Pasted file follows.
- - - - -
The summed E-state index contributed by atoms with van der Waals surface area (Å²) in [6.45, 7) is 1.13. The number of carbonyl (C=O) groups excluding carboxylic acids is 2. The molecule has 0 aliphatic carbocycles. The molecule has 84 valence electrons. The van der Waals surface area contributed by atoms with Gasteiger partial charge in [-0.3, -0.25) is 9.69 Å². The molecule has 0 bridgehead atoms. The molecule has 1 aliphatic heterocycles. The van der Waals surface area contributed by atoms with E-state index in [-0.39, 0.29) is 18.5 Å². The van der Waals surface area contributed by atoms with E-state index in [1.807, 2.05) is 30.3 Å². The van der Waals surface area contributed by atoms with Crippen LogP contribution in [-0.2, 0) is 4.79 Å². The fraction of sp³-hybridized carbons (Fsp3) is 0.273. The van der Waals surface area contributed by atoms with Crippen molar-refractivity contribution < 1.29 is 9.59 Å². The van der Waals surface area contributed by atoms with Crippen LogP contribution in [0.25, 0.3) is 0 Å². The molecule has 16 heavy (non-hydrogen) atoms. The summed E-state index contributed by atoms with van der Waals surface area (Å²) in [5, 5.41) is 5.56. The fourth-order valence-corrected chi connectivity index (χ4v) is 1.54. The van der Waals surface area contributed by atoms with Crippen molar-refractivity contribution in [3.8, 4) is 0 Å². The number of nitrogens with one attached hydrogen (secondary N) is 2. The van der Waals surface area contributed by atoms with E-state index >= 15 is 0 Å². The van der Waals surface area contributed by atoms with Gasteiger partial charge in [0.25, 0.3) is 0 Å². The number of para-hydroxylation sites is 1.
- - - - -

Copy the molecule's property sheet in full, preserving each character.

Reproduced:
The summed E-state index contributed by atoms with van der Waals surface area (Å²) in [6.45, 7) is 1.13. The number of carbonyl (C=O) groups excluding carboxylic acids is 2. The molecule has 0 aliphatic carbocycles. The molecule has 84 valence electrons. The van der Waals surface area contributed by atoms with Gasteiger partial charge in [-0.3, -0.25) is 9.69 Å². The molecule has 0 bridgehead atoms. The molecule has 1 aliphatic heterocycles. The van der Waals surface area contributed by atoms with E-state index in [-0.39, 0.29) is 18.5 Å². The van der Waals surface area contributed by atoms with E-state index in [1.807, 2.05) is 30.3 Å². The van der Waals surface area contributed by atoms with Crippen LogP contribution in [-0.2, 0) is 4.79 Å². The fraction of sp³-hybridized carbons (Fsp3) is 0.273. The van der Waals surface area contributed by atoms with Crippen molar-refractivity contribution < 1.29 is 9.59 Å². The van der Waals surface area contributed by atoms with Crippen LogP contribution in [0.25, 0.3) is 0 Å². The molecule has 16 heavy (non-hydrogen) atoms. The summed E-state index contributed by atoms with van der Waals surface area (Å²) in [5, 5.41) is 5.56. The fourth-order valence-corrected chi connectivity index (χ4v) is 1.54. The van der Waals surface area contributed by atoms with Crippen molar-refractivity contribution in [3.8, 4) is 0 Å². The number of nitrogens with one attached hydrogen (secondary N) is 2. The van der Waals surface area contributed by atoms with E-state index >= 15 is 0 Å². The van der Waals surface area contributed by atoms with Gasteiger partial charge in [0.25, 0.3) is 0 Å². The number of para-hydroxylation sites is 1.